While I could make it work interacting with the real keyboard, my first attempt at it with the emulated keypresses failed. The reason is that without a real keyboard connected some "control" settings are missing, especially the "print/don't print" line which defaults to "print every confirmation keypress" (like arithmetical operations, total, ...). This causes the printer go crazy, which delays the sum operation and ruins the effect (besides being annoyingly noisy).

So, next step will be reconnecting the keypad in parallel with my adapter board, adding a power switch to exclude my added circuitry and write a simple firmware to prove +1 can be done every second.

Since the "don't print" setting still activates the printer on fewer conditions (basically when a total is displayed), all uC-controlled interaction will probably have to rely on arithmetical operations: "clear screen" will be "multiply by 0".

Fast forward to Keyboard re-connected. I cannot switch off my added circuitry because the analog multiplex influences key lines and it behaves like a key is always pressed. So, everything must stay powered (at least the adapter board), and the switch must be handled by the Arduino firmware that has to know when it is allowed to take control of the calculator.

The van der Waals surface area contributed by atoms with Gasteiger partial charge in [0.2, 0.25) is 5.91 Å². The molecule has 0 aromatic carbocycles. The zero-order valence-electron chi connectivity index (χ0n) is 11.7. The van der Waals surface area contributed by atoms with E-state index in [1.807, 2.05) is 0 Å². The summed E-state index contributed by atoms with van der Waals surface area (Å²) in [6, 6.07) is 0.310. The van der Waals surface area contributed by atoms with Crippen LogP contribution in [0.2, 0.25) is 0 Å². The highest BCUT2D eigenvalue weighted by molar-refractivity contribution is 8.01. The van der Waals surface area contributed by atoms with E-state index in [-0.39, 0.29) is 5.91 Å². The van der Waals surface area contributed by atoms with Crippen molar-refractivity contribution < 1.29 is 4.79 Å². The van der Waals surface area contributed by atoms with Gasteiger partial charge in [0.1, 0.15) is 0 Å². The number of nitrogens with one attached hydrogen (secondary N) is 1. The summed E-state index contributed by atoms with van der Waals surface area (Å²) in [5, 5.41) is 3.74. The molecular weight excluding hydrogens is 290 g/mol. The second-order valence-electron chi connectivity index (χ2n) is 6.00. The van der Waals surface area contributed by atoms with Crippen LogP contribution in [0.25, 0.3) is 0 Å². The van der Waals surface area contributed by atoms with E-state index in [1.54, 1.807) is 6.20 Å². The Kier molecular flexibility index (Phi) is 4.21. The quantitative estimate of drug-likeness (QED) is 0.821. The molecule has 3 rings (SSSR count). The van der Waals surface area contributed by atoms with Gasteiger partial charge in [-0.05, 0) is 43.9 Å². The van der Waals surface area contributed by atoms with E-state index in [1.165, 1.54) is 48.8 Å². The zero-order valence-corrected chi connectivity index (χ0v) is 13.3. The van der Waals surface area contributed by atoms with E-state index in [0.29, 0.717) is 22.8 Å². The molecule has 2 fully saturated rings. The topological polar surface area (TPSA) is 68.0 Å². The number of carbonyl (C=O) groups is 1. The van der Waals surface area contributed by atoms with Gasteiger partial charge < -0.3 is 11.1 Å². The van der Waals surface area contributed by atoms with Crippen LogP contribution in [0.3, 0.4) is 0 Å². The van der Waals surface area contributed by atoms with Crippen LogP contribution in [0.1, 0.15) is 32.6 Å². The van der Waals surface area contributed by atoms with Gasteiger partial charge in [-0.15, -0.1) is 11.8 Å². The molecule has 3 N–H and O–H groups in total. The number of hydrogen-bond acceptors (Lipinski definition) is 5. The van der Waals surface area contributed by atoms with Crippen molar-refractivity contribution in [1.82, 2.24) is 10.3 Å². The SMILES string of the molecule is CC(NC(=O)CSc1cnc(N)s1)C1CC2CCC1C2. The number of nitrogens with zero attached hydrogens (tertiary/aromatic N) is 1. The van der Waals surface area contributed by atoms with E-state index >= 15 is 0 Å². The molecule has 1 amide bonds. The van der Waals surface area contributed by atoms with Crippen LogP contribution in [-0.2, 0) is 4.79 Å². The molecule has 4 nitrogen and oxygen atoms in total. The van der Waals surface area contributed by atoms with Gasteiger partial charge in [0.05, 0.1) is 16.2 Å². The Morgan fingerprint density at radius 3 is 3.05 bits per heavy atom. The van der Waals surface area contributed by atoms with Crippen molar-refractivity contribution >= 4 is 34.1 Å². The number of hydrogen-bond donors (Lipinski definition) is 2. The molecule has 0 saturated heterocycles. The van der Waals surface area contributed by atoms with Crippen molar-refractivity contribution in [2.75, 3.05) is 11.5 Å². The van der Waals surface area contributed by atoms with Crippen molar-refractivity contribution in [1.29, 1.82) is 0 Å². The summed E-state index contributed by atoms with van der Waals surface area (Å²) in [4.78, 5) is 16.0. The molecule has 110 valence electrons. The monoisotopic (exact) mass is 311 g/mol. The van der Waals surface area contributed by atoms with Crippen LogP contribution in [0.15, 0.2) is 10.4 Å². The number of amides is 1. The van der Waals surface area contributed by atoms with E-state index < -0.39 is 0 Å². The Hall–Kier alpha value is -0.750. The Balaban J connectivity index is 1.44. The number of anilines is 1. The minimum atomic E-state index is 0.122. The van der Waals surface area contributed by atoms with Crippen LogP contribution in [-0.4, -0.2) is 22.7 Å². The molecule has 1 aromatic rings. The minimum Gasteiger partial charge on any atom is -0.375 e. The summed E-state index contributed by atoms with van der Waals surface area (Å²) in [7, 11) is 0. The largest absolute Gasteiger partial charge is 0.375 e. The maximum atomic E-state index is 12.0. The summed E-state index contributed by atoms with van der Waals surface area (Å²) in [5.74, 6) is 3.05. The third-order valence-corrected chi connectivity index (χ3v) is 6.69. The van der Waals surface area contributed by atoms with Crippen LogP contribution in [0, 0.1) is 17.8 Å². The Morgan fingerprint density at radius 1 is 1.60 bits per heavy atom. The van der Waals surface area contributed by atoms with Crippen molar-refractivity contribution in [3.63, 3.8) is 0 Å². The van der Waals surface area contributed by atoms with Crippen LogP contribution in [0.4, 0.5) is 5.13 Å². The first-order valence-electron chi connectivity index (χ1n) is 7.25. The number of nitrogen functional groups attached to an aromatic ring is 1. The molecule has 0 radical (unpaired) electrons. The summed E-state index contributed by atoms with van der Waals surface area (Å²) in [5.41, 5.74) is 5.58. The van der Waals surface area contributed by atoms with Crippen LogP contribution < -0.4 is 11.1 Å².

Next: I have to write a simple firmware to map the "T" key ("totalizer one"), so that the screen can be wiped without activating the printer (a double press on CE/CA clears "buffers" and prints something).

## 20 September 2016

### Olivetti Logos 262 PD desk calculator - keyboard hookup

The keyboard of the Logos 262 PD is connected to the main board with a flat cable, all soldered. The way it was built is not convenient for attaching lots of wires in parallel and routing them elsewhere. So I opted for a more intrusive approach: unsolder the flat cable on the main PCB and install a row of 1" female headers.

Now I can plug the Arduino adapter board directly on top of the main PCB, or re-seat the original cable into it. Last but not least I left room on the adapter board to solder the original cable, making it in parallel to Arduino signals.
 No more keyboard soldered. But wrong headers!

Notice that I used the wrong pin headers: these are optimal as IC sockets, but they do not accept male headers! I had to hack a connector, extract its thin pins and use them on the adapter board. I will keep this in mind for the next conversion!